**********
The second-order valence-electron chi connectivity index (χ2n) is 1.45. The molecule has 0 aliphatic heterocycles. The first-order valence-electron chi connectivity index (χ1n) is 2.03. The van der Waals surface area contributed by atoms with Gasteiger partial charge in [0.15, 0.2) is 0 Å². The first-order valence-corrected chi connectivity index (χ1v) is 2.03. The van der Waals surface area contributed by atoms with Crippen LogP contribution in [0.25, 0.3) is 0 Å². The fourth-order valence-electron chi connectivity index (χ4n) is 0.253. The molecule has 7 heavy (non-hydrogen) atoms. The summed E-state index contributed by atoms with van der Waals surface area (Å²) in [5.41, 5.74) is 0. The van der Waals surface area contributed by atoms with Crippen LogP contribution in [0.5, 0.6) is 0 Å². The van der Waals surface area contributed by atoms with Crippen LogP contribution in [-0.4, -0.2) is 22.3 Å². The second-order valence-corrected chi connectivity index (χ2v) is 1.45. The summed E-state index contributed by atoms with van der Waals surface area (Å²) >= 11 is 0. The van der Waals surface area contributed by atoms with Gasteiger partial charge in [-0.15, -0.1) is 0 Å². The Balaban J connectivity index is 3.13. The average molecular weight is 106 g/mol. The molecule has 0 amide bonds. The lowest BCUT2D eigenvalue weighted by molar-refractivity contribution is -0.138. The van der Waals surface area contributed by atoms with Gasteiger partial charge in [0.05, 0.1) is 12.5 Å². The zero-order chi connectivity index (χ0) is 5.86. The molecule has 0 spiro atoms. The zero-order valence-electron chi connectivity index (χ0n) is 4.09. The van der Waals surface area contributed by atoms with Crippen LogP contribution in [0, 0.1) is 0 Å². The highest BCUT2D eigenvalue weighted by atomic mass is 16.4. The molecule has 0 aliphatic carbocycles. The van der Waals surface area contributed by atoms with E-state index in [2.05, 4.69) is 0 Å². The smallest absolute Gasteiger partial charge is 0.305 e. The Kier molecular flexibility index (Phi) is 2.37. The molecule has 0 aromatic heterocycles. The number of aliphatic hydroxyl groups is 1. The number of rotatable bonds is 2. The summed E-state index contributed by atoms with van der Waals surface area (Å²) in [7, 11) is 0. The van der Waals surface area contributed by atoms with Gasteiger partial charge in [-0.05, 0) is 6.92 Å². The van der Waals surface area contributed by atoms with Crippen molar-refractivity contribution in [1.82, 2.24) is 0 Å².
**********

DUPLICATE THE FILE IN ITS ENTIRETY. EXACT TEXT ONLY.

The second-order valence-electron chi connectivity index (χ2n) is 1.45. The molecule has 0 aliphatic heterocycles. The first-order valence-electron chi connectivity index (χ1n) is 2.03. The van der Waals surface area contributed by atoms with Gasteiger partial charge in [0.15, 0.2) is 0 Å². The first-order valence-corrected chi connectivity index (χ1v) is 2.03. The van der Waals surface area contributed by atoms with Crippen LogP contribution in [0.25, 0.3) is 0 Å². The fourth-order valence-electron chi connectivity index (χ4n) is 0.253. The molecule has 7 heavy (non-hydrogen) atoms. The summed E-state index contributed by atoms with van der Waals surface area (Å²) in [5.41, 5.74) is 0. The van der Waals surface area contributed by atoms with Crippen LogP contribution in [0.5, 0.6) is 0 Å². The van der Waals surface area contributed by atoms with Crippen LogP contribution in [-0.4, -0.2) is 22.3 Å². The second-order valence-corrected chi connectivity index (χ2v) is 1.45. The summed E-state index contributed by atoms with van der Waals surface area (Å²) >= 11 is 0. The van der Waals surface area contributed by atoms with Gasteiger partial charge in [-0.15, -0.1) is 0 Å². The Balaban J connectivity index is 3.13. The average molecular weight is 106 g/mol. The molecule has 0 amide bonds. The lowest BCUT2D eigenvalue weighted by molar-refractivity contribution is -0.138. The van der Waals surface area contributed by atoms with Gasteiger partial charge in [0.05, 0.1) is 12.5 Å². The zero-order chi connectivity index (χ0) is 5.86. The molecule has 0 spiro atoms. The zero-order valence-electron chi connectivity index (χ0n) is 4.09. The van der Waals surface area contributed by atoms with Crippen LogP contribution in [0, 0.1) is 0 Å². The highest BCUT2D eigenvalue weighted by atomic mass is 16.4. The molecule has 0 aliphatic carbocycles. The van der Waals surface area contributed by atoms with E-state index in [2.05, 4.69) is 0 Å². The smallest absolute Gasteiger partial charge is 0.305 e. The Kier molecular flexibility index (Phi) is 2.37. The molecule has 0 aromatic heterocycles. The number of aliphatic hydroxyl groups is 1. The number of rotatable bonds is 2. The summed E-state index contributed by atoms with van der Waals surface area (Å²) in [7, 11) is 0. The van der Waals surface area contributed by atoms with Gasteiger partial charge in [-0.05, 0) is 6.92 Å². The van der Waals surface area contributed by atoms with Crippen molar-refractivity contribution in [1.82, 2.24) is 0 Å².